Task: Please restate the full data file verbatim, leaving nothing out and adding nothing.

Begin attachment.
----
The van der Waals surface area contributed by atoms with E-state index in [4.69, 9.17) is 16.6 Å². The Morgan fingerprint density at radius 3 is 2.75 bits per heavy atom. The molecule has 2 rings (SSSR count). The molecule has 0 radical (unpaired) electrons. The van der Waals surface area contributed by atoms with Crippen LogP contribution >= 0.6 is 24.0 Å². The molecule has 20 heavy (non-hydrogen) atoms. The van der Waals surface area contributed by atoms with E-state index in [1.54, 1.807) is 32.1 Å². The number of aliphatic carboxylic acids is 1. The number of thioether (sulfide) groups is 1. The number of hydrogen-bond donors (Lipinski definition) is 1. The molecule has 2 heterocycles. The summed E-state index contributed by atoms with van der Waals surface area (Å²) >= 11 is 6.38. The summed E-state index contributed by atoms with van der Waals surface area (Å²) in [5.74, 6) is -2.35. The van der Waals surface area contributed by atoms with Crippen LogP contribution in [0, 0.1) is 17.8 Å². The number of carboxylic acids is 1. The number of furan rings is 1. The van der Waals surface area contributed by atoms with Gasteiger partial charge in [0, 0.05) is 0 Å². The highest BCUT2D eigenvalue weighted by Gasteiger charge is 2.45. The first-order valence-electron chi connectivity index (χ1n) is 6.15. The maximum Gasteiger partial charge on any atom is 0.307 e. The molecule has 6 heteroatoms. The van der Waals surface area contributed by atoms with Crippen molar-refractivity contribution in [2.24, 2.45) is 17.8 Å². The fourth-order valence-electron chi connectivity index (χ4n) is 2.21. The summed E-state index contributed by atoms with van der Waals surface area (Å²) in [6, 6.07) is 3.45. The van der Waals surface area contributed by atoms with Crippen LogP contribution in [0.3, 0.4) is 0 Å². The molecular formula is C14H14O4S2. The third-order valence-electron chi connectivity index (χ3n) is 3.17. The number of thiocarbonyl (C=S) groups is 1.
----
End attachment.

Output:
The van der Waals surface area contributed by atoms with E-state index in [4.69, 9.17) is 16.6 Å². The Morgan fingerprint density at radius 3 is 2.75 bits per heavy atom. The molecule has 2 rings (SSSR count). The molecule has 0 radical (unpaired) electrons. The van der Waals surface area contributed by atoms with Crippen LogP contribution >= 0.6 is 24.0 Å². The molecule has 20 heavy (non-hydrogen) atoms. The van der Waals surface area contributed by atoms with E-state index in [1.54, 1.807) is 32.1 Å². The number of aliphatic carboxylic acids is 1. The number of thioether (sulfide) groups is 1. The number of hydrogen-bond donors (Lipinski definition) is 1. The molecule has 2 heterocycles. The summed E-state index contributed by atoms with van der Waals surface area (Å²) >= 11 is 6.38. The summed E-state index contributed by atoms with van der Waals surface area (Å²) in [5.74, 6) is -2.35. The van der Waals surface area contributed by atoms with Crippen LogP contribution in [0, 0.1) is 17.8 Å². The number of carboxylic acids is 1. The number of furan rings is 1. The van der Waals surface area contributed by atoms with Gasteiger partial charge in [0, 0.05) is 0 Å². The highest BCUT2D eigenvalue weighted by Gasteiger charge is 2.45. The first-order valence-electron chi connectivity index (χ1n) is 6.15. The maximum Gasteiger partial charge on any atom is 0.307 e. The molecule has 6 heteroatoms. The van der Waals surface area contributed by atoms with Crippen molar-refractivity contribution in [2.24, 2.45) is 17.8 Å². The fourth-order valence-electron chi connectivity index (χ4n) is 2.21. The summed E-state index contributed by atoms with van der Waals surface area (Å²) in [6, 6.07) is 3.45. The van der Waals surface area contributed by atoms with Crippen LogP contribution in [0.3, 0.4) is 0 Å². The molecular formula is C14H14O4S2. The third-order valence-electron chi connectivity index (χ3n) is 3.17. The number of thiocarbonyl (C=S) groups is 1.